California is Considering Cameras to Catch Speeders on Roads
Over the last decade, pedestrian deaths have increased across the country. The National Transportation Safety Board (NTSB) states that speeding contributes to one-third of all traffic-related deaths nationwide. The previous year saw the most tragic toll in over four decades. In California, pedestrian fatalities reached a concerning estimate, placing the state’s rate noticeably above the national average.
What Can Be Done About It?
A proposal in the Legislature could enable certain cities to implement cameras that automatically fine drivers exceeding the speed limit by a significant margin. Several traffic safety proponents support a bill currently progressing through the California Legislature. This bill would position California as the 19th state to adopt cameras designed to automatically penalize vehicle owners caught driving over the speed limit by 11 miles an hour over the limit.
Damian Kevitt, the executive director of the Los Angeles-based traffic safety nonprofit, “Streets Are For Everyone,” voiced his backing for the bill. He emphasized that although it’s not a panacea, every available tool is essential as the situation has evolved into a public health crisis.
About the AB 645 Bill
AB 645 legislation aims to initiate a five-year trial wherein cameras would be installed in six cities: San Francisco, Oakland, San Jose, Los Angeles, Long Beach, and Glendale. These speed cameras would be positioned on roads known for street racing, school zones, or areas with a significant history of accidents.
Initially, vehicle owners will receive a warning when their cars are first detected speeding by these cameras. Subsequent offenses would lead to a starting fine of $50, which could be adjusted based on the owner’s financial capacity to pay.
Assemblywoman Laura Friedman, a co-author of the bill, said the ticket is minimal, and there are no points on your license. She said their goal is to change behavior, not to punish.
Proponents and Opponents of the Bill
Having been approved by the Assembly and now under Senate scrutiny, the bill received support from a broad spectrum of stakeholders. This encompasses San Francisco Mayor London Breed, several state local leaders, bike and pedestrian championing groups, and ride-service businesses like Lyft and Cruise. Nevertheless, there’s notable opposition from entities like Black Lives Matter California, Oakland Privacy, and A.C.L.U. California Action.
Becca Cramer-Mowder of A.C.L.U. California Action expressed concerns regarding measures that intensify monitoring within local communities. While the bill offers some protective protocols, such as restricting photographs to license plates and setting a timeline for image deletion, she questions their thoroughness and reliability. She said the best method to ensure privacy is to avoid collecting the data from the outset.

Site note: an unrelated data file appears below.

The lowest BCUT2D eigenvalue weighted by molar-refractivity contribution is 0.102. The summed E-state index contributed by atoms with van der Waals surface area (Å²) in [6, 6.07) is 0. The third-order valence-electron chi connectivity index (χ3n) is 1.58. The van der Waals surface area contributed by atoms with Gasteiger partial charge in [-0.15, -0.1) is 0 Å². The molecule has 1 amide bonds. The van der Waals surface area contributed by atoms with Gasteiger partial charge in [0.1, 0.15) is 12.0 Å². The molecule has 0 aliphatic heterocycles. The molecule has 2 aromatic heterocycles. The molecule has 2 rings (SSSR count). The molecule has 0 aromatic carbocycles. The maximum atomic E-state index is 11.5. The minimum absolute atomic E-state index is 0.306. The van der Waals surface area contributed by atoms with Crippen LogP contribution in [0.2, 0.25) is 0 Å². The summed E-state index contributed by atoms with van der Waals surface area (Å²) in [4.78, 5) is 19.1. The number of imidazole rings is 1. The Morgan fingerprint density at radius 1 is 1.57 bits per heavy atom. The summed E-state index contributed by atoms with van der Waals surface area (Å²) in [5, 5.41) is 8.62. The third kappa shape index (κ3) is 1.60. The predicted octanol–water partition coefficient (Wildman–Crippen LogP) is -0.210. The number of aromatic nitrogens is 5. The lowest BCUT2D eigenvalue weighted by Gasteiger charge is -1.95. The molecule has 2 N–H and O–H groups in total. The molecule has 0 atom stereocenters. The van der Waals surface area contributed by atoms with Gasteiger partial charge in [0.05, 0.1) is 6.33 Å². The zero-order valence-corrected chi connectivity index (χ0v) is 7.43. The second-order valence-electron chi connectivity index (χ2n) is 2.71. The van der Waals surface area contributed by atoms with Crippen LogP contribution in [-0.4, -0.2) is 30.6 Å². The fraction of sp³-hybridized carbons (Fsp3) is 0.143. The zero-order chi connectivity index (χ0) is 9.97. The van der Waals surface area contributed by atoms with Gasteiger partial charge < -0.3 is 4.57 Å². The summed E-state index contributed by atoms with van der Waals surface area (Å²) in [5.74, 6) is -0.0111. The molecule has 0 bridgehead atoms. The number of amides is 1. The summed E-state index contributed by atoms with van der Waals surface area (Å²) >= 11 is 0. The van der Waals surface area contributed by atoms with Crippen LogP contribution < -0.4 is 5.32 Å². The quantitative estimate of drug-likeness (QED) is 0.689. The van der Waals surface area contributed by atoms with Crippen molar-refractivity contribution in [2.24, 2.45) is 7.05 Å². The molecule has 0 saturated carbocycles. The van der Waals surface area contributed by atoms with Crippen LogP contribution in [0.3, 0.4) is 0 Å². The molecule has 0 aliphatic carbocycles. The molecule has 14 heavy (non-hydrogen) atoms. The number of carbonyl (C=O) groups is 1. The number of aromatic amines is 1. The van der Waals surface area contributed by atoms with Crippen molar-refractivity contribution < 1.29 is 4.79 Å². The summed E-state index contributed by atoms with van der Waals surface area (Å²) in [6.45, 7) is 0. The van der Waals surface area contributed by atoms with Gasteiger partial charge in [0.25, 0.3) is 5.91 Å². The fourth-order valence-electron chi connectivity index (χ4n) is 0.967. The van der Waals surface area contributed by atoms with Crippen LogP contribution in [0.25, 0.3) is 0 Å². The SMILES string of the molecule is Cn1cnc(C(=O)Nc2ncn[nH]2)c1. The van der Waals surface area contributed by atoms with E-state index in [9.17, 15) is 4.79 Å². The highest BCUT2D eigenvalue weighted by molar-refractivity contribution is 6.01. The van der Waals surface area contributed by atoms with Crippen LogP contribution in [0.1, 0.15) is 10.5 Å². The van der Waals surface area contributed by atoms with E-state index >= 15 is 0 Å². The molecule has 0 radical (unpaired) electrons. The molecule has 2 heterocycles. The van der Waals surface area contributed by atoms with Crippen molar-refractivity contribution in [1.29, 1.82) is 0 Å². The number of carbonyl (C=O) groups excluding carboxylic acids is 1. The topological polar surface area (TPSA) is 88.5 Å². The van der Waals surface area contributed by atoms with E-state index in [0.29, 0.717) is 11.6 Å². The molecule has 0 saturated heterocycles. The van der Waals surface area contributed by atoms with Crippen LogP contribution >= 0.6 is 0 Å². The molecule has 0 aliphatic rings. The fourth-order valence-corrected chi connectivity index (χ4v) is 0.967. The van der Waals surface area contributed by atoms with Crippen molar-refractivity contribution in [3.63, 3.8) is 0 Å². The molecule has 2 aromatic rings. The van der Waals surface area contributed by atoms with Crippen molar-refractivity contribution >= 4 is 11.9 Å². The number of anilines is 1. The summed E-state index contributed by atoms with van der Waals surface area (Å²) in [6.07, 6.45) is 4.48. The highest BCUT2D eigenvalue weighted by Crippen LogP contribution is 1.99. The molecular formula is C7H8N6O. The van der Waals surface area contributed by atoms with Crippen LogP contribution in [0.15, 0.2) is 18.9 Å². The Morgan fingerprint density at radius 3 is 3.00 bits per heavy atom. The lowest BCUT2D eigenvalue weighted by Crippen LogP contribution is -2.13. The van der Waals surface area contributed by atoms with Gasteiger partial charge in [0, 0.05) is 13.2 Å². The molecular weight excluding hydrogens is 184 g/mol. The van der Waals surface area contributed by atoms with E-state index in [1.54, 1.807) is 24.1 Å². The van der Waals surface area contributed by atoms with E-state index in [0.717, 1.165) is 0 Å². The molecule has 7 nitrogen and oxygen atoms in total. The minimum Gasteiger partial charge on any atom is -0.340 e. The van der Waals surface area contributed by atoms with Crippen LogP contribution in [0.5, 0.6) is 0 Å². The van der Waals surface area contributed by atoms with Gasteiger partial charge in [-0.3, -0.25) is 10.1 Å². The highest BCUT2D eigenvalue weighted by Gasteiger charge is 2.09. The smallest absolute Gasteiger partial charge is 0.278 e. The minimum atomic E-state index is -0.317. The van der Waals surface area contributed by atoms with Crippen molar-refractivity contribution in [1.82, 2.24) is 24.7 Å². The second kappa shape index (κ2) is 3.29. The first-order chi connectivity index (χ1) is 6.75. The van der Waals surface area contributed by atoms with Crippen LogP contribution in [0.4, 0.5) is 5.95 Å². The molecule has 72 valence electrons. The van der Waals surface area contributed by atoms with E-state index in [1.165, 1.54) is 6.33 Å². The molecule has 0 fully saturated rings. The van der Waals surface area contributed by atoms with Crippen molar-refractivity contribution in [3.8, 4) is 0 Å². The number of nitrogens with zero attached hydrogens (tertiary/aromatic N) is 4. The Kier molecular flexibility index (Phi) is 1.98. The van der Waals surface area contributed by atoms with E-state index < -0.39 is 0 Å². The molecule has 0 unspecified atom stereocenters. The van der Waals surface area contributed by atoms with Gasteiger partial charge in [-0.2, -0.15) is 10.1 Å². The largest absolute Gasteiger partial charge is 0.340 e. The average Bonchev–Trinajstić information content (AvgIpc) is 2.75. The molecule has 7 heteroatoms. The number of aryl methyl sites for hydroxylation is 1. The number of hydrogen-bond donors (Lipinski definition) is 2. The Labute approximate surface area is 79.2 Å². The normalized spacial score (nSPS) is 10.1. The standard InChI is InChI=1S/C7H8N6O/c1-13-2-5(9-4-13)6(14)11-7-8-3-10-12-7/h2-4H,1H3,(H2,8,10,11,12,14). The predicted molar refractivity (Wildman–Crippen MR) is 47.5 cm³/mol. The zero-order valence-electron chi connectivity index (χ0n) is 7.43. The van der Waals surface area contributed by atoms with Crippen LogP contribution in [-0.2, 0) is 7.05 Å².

Cramer-Mowder and other critics of the bill advocate for alternative methods to prompt drivers to reduce speed, such as incorporating speed bumps and traffic circles.
In economically disadvantaged communities of color, these traffic-calming structures are rare, leading some roads to effectively become zones of frequent speeding. Critics argue that adding speed cameras to such areas might result in a disproportionate number of Black and Latino drivers receiving tickets.
Tracy Rosenberg of Oakland Privacy said speeding enforcement programs have historically affected lower-income communities of color more heavily. According to Rosenberg, this disparity stems from an extensive history of traffic-calming infrastructures and amenities predominance in wealthier neighborhoods, neglecting the less affluent ones.
Assemblywoman Laura Friedman mentioned her support for increased traffic-calming interventions. However, she referenced an analysis indicating it might take Los Angeles over a century to enhance all its high-risk roads. She views the cameras as another tool to decrease traffic incidents.
Friedman also highlighted that numerous individuals from communities of color favor the bill, emphasizing that these communities bear the brunt of traffic-related accidents and fatalities.
The following video from KTLA 5 discusses the new bill introducing speed cameras on California roads.
Personal Injury Attorneys in Northern California
I’m Ed Smith, a Sacramento personal injury lawyer. Experiencing an accident can lead to enduring repercussions. If you have experienced serious injuries due to an accident and require legal assistance, reach out to our legal experts at (916) 921-6400 or (800) 404-5400 for compassionate, free, and friendly advice. Since 1982, our injury lawyers have successfully secured just verdicts and settlements for our clients.
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